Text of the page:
Wednesday, December 16, 2009

S-21: Genocide & Torture in Phnom Penh

Visiting the High School-turned-Prison-turned-Genocide Museum in Phnom Penh is to see the absolute worst that mankind is capable of. It is also to see just how thin the veneer between civilization and barbarity really is. The scariest part (for me) is how...normal everything looks. The grounds are set within a fairly quiet suburban center of the city, surrounded by the usual combination of shanties and apartments that make up Phnom Penh's housing situation. We sat at a guesthouse across the street before entering, drinking coffee and eating breakfast.

The first sign that not all is what it seems is the thick tangle of barbed wire that stretches over the wall of the entire perimeter. The second is the procession of beggars and homeless that shuffle around the entrance, nearly all of whom are missing limbs. One man's face is almost completely melted away from being doused with acid.

You enter through the front gate, pay a $2 entry fee, and pick up an information pamphlet. There are 5 buildings of the complex, designated as A, B, C, D, and E. The classrooms of the first of these were unaltered from the original design. The large rooms held dozens of prisoners, bound with leg shackles, and arranged like sardines in a can. There was never a square inch between prisoners unless someone had been removed for interrogation. The interrogation rooms were typically set in a medium-sized classroom. The prisoner was set on a raised mattress, and bound with a leg shackle to the headboard. Torture was executed in order to obtain confessions from the individual prisoner, his family, and his closest neighbors. The individual's guilt was never in question. One was considered guilty because he had been arrested...NOT arrested because he was guilty. To question this basic premise was to imply that the Angkar (movement) was fallible. The cots have been left just as they stood, with large dark stains in a circle around them. The blood of countless victims has soaked so deeply into the stone floors that it cannot be washed away. A photo of the last victim of each room has been hung on the wall. When the Vietnamese retook the city, the prison guards rushed to torture the last of the prisoners, and 14 final victims were found in the beds, dead by minutes.

In the D and E buildings, the classrooms had been cordoned off into individual holding cells. Patchwork brick and mortar had been applied, creating cells that were about 3-4 feet wide and 5-6 feet deep. Each was small enough to touch both sides at the same time, and they had been conveniently supplied with a metal can for excrement. Prisoners would be dragged from these cells to the interrogation rooms or the outside grounds to be tortured en masse. Distinct blood stains can be seen here, smudged onto the floor. In one, a tiny, child-sized bloody palm print is visible, as are claw marks on the brick from prisoner's finger nails.

One of the most (of many) disturbing parts of the museum is the large area of photographs of the many prisoners who passed through Tuol Sleng. New-borns, men, women, and children were all treated the same, and their before and after pictures were taken. The Khmer Rouge was similar to the Nazi's in their attention to detail regarding documentation of all that transpired within the compound.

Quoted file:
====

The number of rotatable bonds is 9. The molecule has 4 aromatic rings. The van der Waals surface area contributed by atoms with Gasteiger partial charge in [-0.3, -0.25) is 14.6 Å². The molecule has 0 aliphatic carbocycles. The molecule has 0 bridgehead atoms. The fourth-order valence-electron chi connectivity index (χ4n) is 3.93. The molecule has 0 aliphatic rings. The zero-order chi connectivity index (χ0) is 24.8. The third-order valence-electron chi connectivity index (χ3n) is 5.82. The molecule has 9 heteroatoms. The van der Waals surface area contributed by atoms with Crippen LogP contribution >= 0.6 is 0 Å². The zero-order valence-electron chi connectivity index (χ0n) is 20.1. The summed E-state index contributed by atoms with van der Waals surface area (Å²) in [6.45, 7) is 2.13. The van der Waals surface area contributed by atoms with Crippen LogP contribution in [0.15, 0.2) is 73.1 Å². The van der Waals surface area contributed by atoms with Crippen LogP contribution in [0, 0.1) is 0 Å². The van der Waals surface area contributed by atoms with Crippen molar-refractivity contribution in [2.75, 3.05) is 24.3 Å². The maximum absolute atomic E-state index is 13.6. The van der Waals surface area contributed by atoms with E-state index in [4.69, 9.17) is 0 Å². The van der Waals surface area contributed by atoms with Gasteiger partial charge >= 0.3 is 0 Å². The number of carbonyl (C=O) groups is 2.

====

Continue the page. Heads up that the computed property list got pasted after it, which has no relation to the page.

Bryan, Brittany and I walked the grounds for several hours, entering each room of the prison. It was an hour into it before we realized that we had been walking on tip-toe and speaking in whispers the entire time. That would last for an hour after we left.

I'm not sure what kind of person it would take for this, but many of the rooms showed signs of tagging and graffiti from past visitors. People wrote their names and initials, dates they had visited, where they had came gentleman drew a large penis on the wall of a cell where the last prisoners had been tortured to death.


Hanley Bonynge said...

"Cool" seems like the wrong word to check off. It was a nicely documented and well written post. Definitely something everyone should see. I wonder how close we come to touching this kind of darkness at our "black site" prisons. Hopefully not as close as I fear.

Martin said...

Honestly, I don't think we get very close. Not because of any ethical superiority, because I think the lessons from the Khmer Rouge, Nazi Germany and others is that it can happen anywhere, but just because it would be impossible to keep quiet.

People were hearing about the killings, brutality and torture in Cambodia long before it was officially recognized as such. Just like with Guantanomo Bay, the word gets out.

I did find it interesting that water-boarding was one of the KR's preferred methods of torture, however.

Hanley Bonynge said...

Waterboarding is only torture when THEY do it. When we do it, it's just giving them a friendly bath.

Clara said...

Many sites that evidence the most horrific of what mankind is capable of seem disturbingly normal. In Dachau, Germany, you get off the train and walk down a pleasant semi-country road lined with houses to what looks like a park. The gravity doesn't sink in until you're on the premises. It is the very manifestation of the banality of evil--how ordinary people can be compelled to do such extraordinary things. Mercifully, the grace of human compassion eventually allows us to triump our abhorrent capacity for cruelty.

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